Relationship between the serotonergic activity and reinforcing effects of a series of amphetamine analogs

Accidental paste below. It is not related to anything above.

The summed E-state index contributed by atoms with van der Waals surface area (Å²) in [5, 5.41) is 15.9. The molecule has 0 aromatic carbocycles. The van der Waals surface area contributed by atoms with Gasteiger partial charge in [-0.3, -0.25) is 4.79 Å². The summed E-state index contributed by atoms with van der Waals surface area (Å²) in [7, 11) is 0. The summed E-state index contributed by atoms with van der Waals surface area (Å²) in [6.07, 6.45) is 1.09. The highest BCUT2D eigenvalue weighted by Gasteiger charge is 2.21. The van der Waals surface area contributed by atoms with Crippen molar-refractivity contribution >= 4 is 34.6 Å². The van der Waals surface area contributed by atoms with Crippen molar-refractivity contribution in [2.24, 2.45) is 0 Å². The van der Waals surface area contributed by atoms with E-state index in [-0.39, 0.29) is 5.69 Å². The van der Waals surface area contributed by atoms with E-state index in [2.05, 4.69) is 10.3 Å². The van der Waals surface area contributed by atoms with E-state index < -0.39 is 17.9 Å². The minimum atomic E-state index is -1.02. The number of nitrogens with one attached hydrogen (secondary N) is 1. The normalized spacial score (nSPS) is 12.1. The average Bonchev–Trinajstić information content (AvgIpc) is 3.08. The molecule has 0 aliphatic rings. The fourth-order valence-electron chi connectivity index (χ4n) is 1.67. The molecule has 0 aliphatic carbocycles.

It has been reported that among drugs with mixed actions on central nervous system monoamine systems, increased serotonergic activity is associated with decreased potency as a reinforcer. The present experiment was designed to examine this relationship for amphetamine analogs that varied in serotonin releasing potency and to evaluate whether serotonergic actions can affect reinforcing efficacy. Compounds PAL 313 and 314 are para- and meta-methylamphetamine, respectively. PAL 303 and 353 are para- and meta-fluoroamphetamine, respectively. All compounds had similar potencies as in vitro releasers of dopamine (DA) and norepinephrine (NE) but differed in potency for 5-hydroxytryptamine (serotonin) (5-HT) release [EC50 (nanomolar) PAL 313 = 53.4; PAL 314 = 218; PAL 303 = 939; PAL 353 = 1937]. When made available to rhesus monkeys (Macaca mulatta)(n = 4) for self-administration under a fixed-ratio 25 schedule, all were positive reinforcers with biphasic dose-response functions (0.003–1.0 mg/kg) and were equipotent. PAL 313 was self-administered at a lower rate than the other compounds, which were indistinguishable. Under a progressive-ratio schedule (n = 5), all drugs were positive reinforcers. Dose-response functions increased to a maximum or were biphasic (0.01–1.0 mg/kg), and drugs were equipotent. At maximum, PAL 313 maintained less responding than other PAL drugs, which maintained similar maxima. Thus, all compounds were positive reinforcers under both schedules, consistent with their potent DA actions. Responding was lower when 5-HT potency was higher and comparable with DA and NE potency. The results suggest that the mechanism for this effect involves a decrease in reinforcing potency and efficacy among monoamine releasing agents when 5-HT releasing potency is increased relative to DA.